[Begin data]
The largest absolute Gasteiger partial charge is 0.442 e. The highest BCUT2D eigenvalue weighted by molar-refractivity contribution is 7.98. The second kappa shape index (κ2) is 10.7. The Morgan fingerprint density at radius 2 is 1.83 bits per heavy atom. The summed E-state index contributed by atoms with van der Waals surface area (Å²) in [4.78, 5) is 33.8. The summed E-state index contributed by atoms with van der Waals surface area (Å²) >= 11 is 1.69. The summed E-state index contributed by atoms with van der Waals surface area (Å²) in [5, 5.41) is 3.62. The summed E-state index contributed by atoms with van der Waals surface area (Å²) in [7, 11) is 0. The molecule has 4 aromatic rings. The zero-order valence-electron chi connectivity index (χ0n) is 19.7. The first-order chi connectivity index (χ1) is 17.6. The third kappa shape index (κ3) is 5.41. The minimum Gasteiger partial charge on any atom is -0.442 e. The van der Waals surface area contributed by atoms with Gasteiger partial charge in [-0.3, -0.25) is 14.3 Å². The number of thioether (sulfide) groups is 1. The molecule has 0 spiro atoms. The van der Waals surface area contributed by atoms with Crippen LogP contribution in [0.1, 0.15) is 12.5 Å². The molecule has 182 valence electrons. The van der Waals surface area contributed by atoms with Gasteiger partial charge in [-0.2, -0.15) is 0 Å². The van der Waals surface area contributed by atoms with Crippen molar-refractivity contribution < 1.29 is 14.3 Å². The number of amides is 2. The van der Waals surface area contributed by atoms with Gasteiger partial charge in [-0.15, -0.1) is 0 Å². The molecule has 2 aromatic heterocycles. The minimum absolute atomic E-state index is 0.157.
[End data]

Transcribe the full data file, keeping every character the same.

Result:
The largest absolute Gasteiger partial charge is 0.442 e. The highest BCUT2D eigenvalue weighted by molar-refractivity contribution is 7.98. The second kappa shape index (κ2) is 10.7. The Morgan fingerprint density at radius 2 is 1.83 bits per heavy atom. The summed E-state index contributed by atoms with van der Waals surface area (Å²) in [4.78, 5) is 33.8. The summed E-state index contributed by atoms with van der Waals surface area (Å²) >= 11 is 1.69. The summed E-state index contributed by atoms with van der Waals surface area (Å²) in [5, 5.41) is 3.62. The summed E-state index contributed by atoms with van der Waals surface area (Å²) in [7, 11) is 0. The molecule has 4 aromatic rings. The zero-order valence-electron chi connectivity index (χ0n) is 19.7. The first-order chi connectivity index (χ1) is 17.6. The third kappa shape index (κ3) is 5.41. The minimum Gasteiger partial charge on any atom is -0.442 e. The van der Waals surface area contributed by atoms with Gasteiger partial charge in [-0.3, -0.25) is 14.3 Å². The number of thioether (sulfide) groups is 1. The molecule has 0 spiro atoms. The van der Waals surface area contributed by atoms with Crippen LogP contribution in [0.1, 0.15) is 12.5 Å². The molecule has 182 valence electrons. The van der Waals surface area contributed by atoms with Gasteiger partial charge in [-0.2, -0.15) is 0 Å². The van der Waals surface area contributed by atoms with Crippen molar-refractivity contribution < 1.29 is 14.3 Å². The number of amides is 2. The van der Waals surface area contributed by atoms with Gasteiger partial charge in [-0.15, -0.1) is 0 Å². The molecule has 2 aromatic heterocycles. The minimum absolute atomic E-state index is 0.157.